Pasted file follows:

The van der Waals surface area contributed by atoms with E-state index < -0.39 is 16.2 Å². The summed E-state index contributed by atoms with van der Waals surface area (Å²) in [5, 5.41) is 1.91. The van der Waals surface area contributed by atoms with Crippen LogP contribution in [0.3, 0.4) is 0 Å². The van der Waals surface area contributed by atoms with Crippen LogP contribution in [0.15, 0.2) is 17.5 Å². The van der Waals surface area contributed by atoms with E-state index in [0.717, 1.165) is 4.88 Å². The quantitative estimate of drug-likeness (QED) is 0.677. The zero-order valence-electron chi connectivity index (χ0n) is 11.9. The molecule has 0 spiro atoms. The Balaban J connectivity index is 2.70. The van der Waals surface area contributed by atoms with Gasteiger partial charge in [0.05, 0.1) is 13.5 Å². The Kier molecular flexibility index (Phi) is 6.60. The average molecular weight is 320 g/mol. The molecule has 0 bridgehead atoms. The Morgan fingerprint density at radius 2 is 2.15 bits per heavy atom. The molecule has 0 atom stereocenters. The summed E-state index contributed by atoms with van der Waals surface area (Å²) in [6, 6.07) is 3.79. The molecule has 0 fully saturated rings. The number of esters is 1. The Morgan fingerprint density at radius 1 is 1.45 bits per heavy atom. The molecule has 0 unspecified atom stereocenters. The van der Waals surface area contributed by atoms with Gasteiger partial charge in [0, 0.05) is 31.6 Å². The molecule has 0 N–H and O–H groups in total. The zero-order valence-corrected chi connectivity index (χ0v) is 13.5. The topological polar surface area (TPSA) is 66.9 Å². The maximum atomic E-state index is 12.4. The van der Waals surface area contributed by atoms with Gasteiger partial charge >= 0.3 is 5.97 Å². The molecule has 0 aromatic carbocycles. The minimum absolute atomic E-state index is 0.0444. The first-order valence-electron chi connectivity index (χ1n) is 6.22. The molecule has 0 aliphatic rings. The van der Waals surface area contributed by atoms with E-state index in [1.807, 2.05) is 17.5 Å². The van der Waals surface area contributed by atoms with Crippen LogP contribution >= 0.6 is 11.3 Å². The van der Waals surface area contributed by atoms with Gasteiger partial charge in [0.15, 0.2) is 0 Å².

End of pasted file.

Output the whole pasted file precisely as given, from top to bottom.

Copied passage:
The van der Waals surface area contributed by atoms with E-state index < -0.39 is 16.2 Å². The summed E-state index contributed by atoms with van der Waals surface area (Å²) in [5, 5.41) is 1.91. The van der Waals surface area contributed by atoms with Crippen LogP contribution in [0.3, 0.4) is 0 Å². The van der Waals surface area contributed by atoms with Crippen LogP contribution in [0.15, 0.2) is 17.5 Å². The van der Waals surface area contributed by atoms with E-state index in [0.717, 1.165) is 4.88 Å². The quantitative estimate of drug-likeness (QED) is 0.677. The zero-order valence-electron chi connectivity index (χ0n) is 11.9. The molecule has 0 spiro atoms. The Balaban J connectivity index is 2.70. The van der Waals surface area contributed by atoms with Gasteiger partial charge in [0.05, 0.1) is 13.5 Å². The Kier molecular flexibility index (Phi) is 6.60. The average molecular weight is 320 g/mol. The molecule has 0 bridgehead atoms. The Morgan fingerprint density at radius 2 is 2.15 bits per heavy atom. The molecule has 0 atom stereocenters. The summed E-state index contributed by atoms with van der Waals surface area (Å²) in [6, 6.07) is 3.79. The molecule has 0 fully saturated rings. The number of esters is 1. The Morgan fingerprint density at radius 1 is 1.45 bits per heavy atom. The molecule has 0 unspecified atom stereocenters. The van der Waals surface area contributed by atoms with Gasteiger partial charge in [0, 0.05) is 31.6 Å². The molecule has 0 N–H and O–H groups in total. The zero-order valence-corrected chi connectivity index (χ0v) is 13.5. The topological polar surface area (TPSA) is 66.9 Å². The maximum atomic E-state index is 12.4. The van der Waals surface area contributed by atoms with Gasteiger partial charge >= 0.3 is 5.97 Å². The molecule has 0 aromatic carbocycles. The minimum absolute atomic E-state index is 0.0444. The first-order valence-electron chi connectivity index (χ1n) is 6.22. The molecule has 0 aliphatic rings. The van der Waals surface area contributed by atoms with E-state index in [1.807, 2.05) is 17.5 Å². The van der Waals surface area contributed by atoms with Crippen LogP contribution >= 0.6 is 11.3 Å². The van der Waals surface area contributed by atoms with Gasteiger partial charge in [0.15, 0.2) is 0 Å².